35). Richard Burton in The Spy Who Came in From The Cold
With the Cold War coming straight to forefront of the public’s greatest fears nations began gathering secrets on the other’s game-plans, sending covert agents worldwide to find an edge in this war of information and misinformation. When former Secret Agent John Le Carré’s novel The Spy Who Came in From The Cold was adapted into a feature film Richard Burton was tasked to fill the part of an enigmatic British spy defecting to the Soviets. Burton portrays Alec Leamas, a burned out agent trying to find his place in the conflict, with a world-weariness hardly ever seen. Burton much like in Who’s Afraid of Virginia Wolf is beaten down by life, although here he doesn’t have his wife to play against. Much of the role is isolated carrying the film by himself, and the performer delivers in his typical dedicated fashion.
34). The Need For Vengeance in The Virgin Spring
Perhaps the most widely known work of the Swedish Cinematic master, Bergman’s tale of vengeance has influenced many a filmmaker, including the late Wes Craven, since it’s release. Shocking and startling for its time, it still today holds up as a revenge tale like no other as one of the defining films of the genre. Max Von Sydow plays a Swedish farmer whose Daughter is brutally raped and murdered by a gang of thugs, who just happen to wander right to his front door after said incident. What follows is Sydow methodically slowly breaking down his character’s ethical nature to exact a primal need for bloody retribution.
33). The Persistence Of Memory in Last Year at Marienbad
Alain Resnais’ ode to the surreal nature, failing and persistence of human memory is one of the most gorgeously and magnificently shot of the decade. Featuring two people aimlessly trying to remember if they had ever met the year before at Marienbad, a mysterious chateau situated in between dreams and reality. As sublime a journey into the frailty of the mind as well as its unending power to fill in the gaps with pure imagination.
32). The Claustrophobic Fears of The Birds and Woman in the Dunes
This double feature in the dark psychological features two prominent filmmakers of the era in Alfred Hitchcock and Hiroshi Teshighara at the tops of their games. With The Birds old Hitch took a B-movie plot and turned it into classic horror-movie gold, that of all the birds in a small Californian suddenly start attacking the residents. Consider it a proto-zombie film, where an unexplained force of nature starts attacking an unprepared populace. While with Teshigara’s unsettling psychological horror film an entomologist finds himself trapped in a pit of sand with a crazed local woman whose day consists of shoveling the sand so that it doesn’t fill up the pit. The guy eventually finds himself gradually succumbing to his surroundings, a transformation that reveals a disturbing demented look at settling into a life-style. Both features taking the bizarre and turning it into pure claustrophobic paranoia.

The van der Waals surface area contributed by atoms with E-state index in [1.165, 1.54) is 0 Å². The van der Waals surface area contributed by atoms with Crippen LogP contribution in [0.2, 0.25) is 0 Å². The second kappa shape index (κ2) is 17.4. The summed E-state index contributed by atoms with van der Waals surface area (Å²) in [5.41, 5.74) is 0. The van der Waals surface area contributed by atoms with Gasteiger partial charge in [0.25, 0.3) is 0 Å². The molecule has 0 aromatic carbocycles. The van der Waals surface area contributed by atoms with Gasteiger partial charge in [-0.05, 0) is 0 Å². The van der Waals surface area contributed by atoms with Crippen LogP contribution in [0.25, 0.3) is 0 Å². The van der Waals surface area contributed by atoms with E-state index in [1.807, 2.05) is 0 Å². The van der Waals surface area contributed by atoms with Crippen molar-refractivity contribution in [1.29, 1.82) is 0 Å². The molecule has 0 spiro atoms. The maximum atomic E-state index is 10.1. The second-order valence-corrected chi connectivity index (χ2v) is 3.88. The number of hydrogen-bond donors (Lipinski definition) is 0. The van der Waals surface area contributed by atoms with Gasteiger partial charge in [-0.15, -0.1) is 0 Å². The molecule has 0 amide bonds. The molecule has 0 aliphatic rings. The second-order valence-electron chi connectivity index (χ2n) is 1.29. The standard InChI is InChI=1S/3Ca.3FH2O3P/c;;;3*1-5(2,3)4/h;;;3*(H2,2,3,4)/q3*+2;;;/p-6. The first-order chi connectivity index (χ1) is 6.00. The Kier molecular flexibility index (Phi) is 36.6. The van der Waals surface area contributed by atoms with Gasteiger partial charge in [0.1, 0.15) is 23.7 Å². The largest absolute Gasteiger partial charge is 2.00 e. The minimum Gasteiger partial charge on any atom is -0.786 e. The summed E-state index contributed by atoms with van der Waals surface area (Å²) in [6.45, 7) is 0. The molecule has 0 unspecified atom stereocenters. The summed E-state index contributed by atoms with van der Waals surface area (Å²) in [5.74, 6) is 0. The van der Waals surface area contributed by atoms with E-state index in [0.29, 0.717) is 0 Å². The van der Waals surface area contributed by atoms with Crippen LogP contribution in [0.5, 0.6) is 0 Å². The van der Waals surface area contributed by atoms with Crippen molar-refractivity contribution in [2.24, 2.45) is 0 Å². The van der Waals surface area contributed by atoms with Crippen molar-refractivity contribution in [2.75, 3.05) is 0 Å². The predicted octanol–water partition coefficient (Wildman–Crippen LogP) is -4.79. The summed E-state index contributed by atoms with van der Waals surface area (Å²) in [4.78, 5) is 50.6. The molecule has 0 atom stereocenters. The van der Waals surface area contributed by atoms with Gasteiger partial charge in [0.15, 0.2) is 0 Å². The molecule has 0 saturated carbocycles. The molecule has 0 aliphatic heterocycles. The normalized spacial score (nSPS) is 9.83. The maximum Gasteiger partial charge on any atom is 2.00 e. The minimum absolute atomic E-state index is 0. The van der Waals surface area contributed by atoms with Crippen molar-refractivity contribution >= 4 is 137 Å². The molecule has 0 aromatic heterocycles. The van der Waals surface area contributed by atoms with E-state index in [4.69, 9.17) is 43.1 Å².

31). The Unflinching Camera and Audacity of Titicut Follies
Well, I’m certainly not pulling punches this entry. Frederick Wiseman is an icon of Documentary Filmmaking, and his first work help to cement his status from the get-go of being an unabashed filmmaker with an unblinking lens. Deciding to take on the subject of how American Institutions treat the mentally ill, Wiseman took his camera into the Bridgewater Correctional Institution in Massachusetts to document this. And audiences couldn’t believe, or un-see, what he captured on film. It is best left for someone to discover on their own what Wiseman documented, be forewarned this is stuff not for the faint of heart. To be sure, this is no easy sit. Though hard to stomach, the filmmaker helped to legitimize the documentary art-form, with his fly-on-the-wall camera and fortitude to never turn away, something that he continues doing to this day.
There you have it, 30 moments down and 30 more to go, I’m sure you can’t wait for the next articles in the series and I’ll try to not disappoint. We’ll have a loaded field with Newman, Karina, Gladiators and Cowboys next time, stay tuned for all of that and more in the next installment.